Income Inequality and Mental Health
AbstractThe causal association between absolute income and health is well established, however the relationship between income inequality and health is not. The conclusions from the received studies vary across the region or country studied and/or the methodology employed. Using the Household, Income and Labour Dynamics in Australia panel survey, this paper investigates the relationship between mental health and inequality in Australia. A variety of income inequality indices are calculated to test both the Income Inequality and Relative Deprivation Hypothesis. We find that mental health is only adversely affected by the presence of relative deprivation to a very small degree. In addition we do not find support for the Income Inequality Hypothesis. Importantly our results are robust to a number of sensitivity analyses.
Download InfoIf you experience problems downloading a file, check if you have the proper application to view it first. In case of further problems read the IDEAS help page. Note that these files are not on the IDEAS site. Please be patient as the files may be large.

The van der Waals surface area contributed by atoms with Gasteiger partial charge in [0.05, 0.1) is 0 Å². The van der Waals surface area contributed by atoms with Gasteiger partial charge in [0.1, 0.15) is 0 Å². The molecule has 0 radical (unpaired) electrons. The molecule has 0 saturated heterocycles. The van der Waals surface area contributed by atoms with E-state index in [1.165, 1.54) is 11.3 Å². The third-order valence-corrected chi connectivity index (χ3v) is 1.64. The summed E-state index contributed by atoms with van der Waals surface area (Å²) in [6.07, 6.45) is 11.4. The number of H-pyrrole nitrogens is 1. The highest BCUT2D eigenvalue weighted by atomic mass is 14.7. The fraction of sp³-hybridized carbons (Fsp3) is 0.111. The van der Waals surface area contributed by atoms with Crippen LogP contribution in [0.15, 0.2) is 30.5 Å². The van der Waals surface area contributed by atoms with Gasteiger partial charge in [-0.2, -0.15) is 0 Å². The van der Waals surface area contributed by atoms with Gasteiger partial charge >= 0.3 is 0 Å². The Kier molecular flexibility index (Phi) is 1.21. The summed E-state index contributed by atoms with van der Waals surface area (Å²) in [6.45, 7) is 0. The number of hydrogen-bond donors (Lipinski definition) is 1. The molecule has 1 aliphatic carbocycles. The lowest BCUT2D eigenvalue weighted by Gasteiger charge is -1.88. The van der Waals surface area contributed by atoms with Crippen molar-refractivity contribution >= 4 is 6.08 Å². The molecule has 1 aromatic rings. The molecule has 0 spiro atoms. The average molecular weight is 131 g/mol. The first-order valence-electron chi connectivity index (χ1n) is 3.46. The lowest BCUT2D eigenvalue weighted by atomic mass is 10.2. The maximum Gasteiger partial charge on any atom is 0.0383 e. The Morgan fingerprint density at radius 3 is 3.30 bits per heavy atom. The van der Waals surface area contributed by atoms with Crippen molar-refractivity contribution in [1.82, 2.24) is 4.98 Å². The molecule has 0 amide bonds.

Bibliographic InfoPaper provided by School of Economics, University of Queensland, Australia in its series Discussion Papers Series with number 456.
Date of creation: 2012
Date of revision:
This paper has been announced in the following NEP Reports:
- NEP-ALL-2012-04-17 (All new papers)
- NEP-HEA-2012-04-17 (Health Economics)
- NEP-LTV-2012-04-17 (Unemployment, Inequality & Poverty)
You can help add them by filling out this form.
reading list or among the top items on IDEAS.Access and download statisticsgeneral information about how to correct material in RePEc.
For technical questions regarding this item, or to correct its authors, title, abstract, bibliographic or download information, contact: (Randal Anderson).
If you have authored this item and are not yet registered with RePEc, we encourage you to do it here. This allows to link your profile to this item. It also allows you to accept potential citations to this item that we are uncertain about.
If references are entirely missing, you can add them using this form.
If the full references list an item that is present in RePEc, but the system did not link to it, you can help with this form.
If you know of missing items citing this one, you can help us creating those links by adding the relevant references in the same way as above, for each refering item. If you are a registered author of this item, you may also want to check the "citations" tab in your profile, as there may be some citations waiting for confirmation.
Please note that corrections may take a couple of weeks to filter through the various RePEc services.